How to replace HVAC unit by yourself?


  #1  
Old 03-27-17, 09:32 PM
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How to replace HVAC unit by yourself?

Hello,
currently I have the Trane XL 1200(model wcx036g100aa) and it failed.
How hard would be to replace it with Goodman GPH1436H41?
Both 3 tons.

I see my unit has 2 cables coming out, I assume that one is power(goes to a power box) and another one is a thermostat(goes into a house).

Is it just disconnecting the old wires from the power box and connecting the new ones? And the same with thermostat? I don't know how to find out if they match by number of wires, by power consumed, circuit breakers.
Will the old thermostat will be compatible with new unit?

Please help.
Thank you.
 
  #2  
Old 03-27-17, 09:43 PM
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Not a great DIY project.
Most HVAC company's will not even warrenty a DIY installed unit.
Do you have a HVAC licence and a reclaiming unit to vacate the freon?
 
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Old 03-27-17, 09:51 PM
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Welcome to the forums.

Joe said not a great DIY project....... it's not really a DIY project at all.

The wiring is the easy part and the same thermostat as well as power wiring should be ok.

However....
Specialized equipment is needed for connecting the refrigerant lines as well as the refrigerant handing and charging. That requires a an EPA granted license.

Most manufacturers will not honor the warranty on their equipment unless installed by a licensed tech..... regardless of most website claims.
 
  #4  
Old 03-28-17, 05:39 AM
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You'll need a valid EPA card for handing refrigerant as well as a location to dispose of the old refrigerant. I can't go into to much detail as discussing such things is against site rules as refrigerant is federally controlled.
For an install you should be able to buy the needed tools for around $1000-$1500.
You'll likely get no warranty on the new unit, or get one that's very difficult to honor.
I'd also suggest a manual j, d, and s done by a neutral party. You don't want to just slap whatever size you have back in there. A smaller unit is ok almost every time.
Are either of these packaged units?
 
  #5  
Old 03-28-17, 07:29 AM
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This is a packaged unit similar to a refrigerator. You could hire someone to recover the coolant from the old unit then with a certificate take the unit to a scrap yard.

Even if it is a one-for-one replacement the real issue is that these are close to 400 lbs. Do you have a crane to do the install? Next is removing/attaching ductwork which can require sheet metal skills. The power, thermostat, and drain are the easy parts.
 
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Old 03-28-17, 10:18 AM
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Its a 12 seer package cooling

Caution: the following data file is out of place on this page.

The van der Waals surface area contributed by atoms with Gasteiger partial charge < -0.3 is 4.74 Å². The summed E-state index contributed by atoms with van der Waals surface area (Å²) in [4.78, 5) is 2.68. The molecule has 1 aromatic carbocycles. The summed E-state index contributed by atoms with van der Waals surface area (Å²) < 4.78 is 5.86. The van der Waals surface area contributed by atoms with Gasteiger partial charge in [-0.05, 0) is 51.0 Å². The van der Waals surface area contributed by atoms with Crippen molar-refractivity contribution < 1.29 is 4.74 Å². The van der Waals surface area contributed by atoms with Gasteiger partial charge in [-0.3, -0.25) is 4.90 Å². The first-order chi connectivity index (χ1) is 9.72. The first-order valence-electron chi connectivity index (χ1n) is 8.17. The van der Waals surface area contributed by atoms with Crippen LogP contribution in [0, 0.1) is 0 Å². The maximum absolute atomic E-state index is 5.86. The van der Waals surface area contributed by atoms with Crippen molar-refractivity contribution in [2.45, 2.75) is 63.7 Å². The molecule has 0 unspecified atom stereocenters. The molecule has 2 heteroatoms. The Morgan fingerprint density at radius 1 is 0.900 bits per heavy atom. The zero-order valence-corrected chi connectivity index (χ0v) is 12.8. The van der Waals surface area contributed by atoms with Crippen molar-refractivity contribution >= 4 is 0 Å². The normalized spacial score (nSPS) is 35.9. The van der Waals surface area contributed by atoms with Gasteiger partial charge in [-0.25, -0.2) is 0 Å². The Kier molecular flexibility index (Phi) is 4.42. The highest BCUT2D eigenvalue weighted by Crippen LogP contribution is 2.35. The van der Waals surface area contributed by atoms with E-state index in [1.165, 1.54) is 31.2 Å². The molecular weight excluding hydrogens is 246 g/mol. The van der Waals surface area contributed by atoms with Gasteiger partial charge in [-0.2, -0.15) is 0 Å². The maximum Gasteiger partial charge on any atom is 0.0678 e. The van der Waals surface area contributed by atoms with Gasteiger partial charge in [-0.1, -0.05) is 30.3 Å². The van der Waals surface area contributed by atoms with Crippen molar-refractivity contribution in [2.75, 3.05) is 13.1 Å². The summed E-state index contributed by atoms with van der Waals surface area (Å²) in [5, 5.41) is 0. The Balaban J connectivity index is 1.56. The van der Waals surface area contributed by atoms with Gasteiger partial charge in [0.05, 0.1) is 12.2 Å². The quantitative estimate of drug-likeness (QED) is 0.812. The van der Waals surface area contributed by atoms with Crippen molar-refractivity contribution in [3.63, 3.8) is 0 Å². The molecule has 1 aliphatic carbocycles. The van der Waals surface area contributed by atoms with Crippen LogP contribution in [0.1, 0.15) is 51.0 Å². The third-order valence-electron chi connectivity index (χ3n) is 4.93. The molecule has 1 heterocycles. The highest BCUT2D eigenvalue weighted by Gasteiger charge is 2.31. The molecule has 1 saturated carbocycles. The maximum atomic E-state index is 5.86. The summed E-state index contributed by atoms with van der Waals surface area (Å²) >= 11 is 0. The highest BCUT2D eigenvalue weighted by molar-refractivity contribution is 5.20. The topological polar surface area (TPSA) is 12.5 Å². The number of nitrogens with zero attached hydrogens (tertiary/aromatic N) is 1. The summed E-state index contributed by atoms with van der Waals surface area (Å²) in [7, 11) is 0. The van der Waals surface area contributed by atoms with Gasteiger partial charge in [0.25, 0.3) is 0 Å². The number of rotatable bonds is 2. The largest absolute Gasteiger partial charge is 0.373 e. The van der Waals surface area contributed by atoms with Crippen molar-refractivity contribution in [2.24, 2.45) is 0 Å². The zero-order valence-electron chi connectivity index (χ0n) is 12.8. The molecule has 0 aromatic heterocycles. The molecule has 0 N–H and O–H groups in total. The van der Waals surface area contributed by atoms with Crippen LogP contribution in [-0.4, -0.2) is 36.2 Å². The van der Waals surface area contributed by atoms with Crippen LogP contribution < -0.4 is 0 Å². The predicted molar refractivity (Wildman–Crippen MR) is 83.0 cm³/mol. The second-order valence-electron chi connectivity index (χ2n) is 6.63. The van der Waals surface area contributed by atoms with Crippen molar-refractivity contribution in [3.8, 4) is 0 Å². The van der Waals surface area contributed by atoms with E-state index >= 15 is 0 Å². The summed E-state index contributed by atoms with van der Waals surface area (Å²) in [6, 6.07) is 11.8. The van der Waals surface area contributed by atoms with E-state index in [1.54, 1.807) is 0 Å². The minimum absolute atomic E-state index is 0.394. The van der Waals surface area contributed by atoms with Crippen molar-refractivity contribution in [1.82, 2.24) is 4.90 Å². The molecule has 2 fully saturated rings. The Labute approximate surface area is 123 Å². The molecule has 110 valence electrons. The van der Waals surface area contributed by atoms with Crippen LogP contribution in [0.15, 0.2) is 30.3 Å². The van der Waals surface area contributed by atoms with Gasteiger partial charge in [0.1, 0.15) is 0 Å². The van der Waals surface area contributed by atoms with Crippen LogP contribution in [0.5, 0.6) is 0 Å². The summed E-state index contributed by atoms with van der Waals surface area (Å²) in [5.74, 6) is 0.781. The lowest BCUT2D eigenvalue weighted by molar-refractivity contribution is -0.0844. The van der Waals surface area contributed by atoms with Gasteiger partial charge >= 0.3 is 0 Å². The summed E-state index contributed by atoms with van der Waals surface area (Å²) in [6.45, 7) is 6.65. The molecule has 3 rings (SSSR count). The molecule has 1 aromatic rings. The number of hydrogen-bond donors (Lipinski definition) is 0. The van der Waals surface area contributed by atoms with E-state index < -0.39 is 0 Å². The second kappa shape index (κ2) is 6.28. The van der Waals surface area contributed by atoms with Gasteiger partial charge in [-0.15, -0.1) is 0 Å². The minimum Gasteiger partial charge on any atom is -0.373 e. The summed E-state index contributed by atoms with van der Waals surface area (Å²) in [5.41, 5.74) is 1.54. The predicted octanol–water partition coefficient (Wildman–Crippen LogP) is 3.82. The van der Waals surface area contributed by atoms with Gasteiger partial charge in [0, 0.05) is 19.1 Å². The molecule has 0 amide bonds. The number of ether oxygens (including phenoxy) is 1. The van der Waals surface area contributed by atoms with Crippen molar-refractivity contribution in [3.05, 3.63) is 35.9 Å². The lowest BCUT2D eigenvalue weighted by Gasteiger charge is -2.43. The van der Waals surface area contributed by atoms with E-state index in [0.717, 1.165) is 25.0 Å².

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Old 03-28-17, 03:44 PM
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Thank you so much for all your responses, kind people!
It's "all in 1 unit"
Yes, I've read on the site where I wanted to purchase it, that they will not honor the warranty.
I have no any licenses. I just thought that I can unplug the old unit and plug back the new one.
So, it sounds like I need to shop around for best installation prices.

I wonder, if I just order it and they will just place it on the spot of the old unit, maybe it will cut the pricing.

They want to charge me 7k. It includes unit + installation. The unit costs about 2k-2.6k.

Sounds like they are asking fortune for just installing it.
It's all kinda cruel...
 
  #8  
Old 03-28-17, 03:56 PM
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That's called a packaged system. If you had the man power you could install it yourself.
Most delivery companies will only drop the skidded unit off. It could be dropped near where you wanted it but it still needs to be taken off the skid.

I install generators and they are only "skid dropped" too.
I have to get them off the skid and moved into place.

A would agree that 5k for install of that unit sounds a little excessive. Really the only thing we can do is to recommend you get several prices for the installation of the same exact unit. A packaged unit replacement is a fairly easy job. The ductwork is the only real problem.
 
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Old 03-28-17, 08:14 PM
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The company I contacted say that they will put it exactly where I need it, using a forklift. One will charge extra $100, another says that it will be free.

Someone on this thread says I need "tools for around $1000-$1500." Also:
"Specialized equipment is needed for connecting the refrigerant lines as well as the refrigerant handing and charging. That requires a an EPA granted license."

Also I will not have a warranty.

>The ductwork is the only real problem.
I was told that they are standard. You disconnect the old ones and connect the old ones. Why it's hard?
 
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Old 03-28-17, 08:38 PM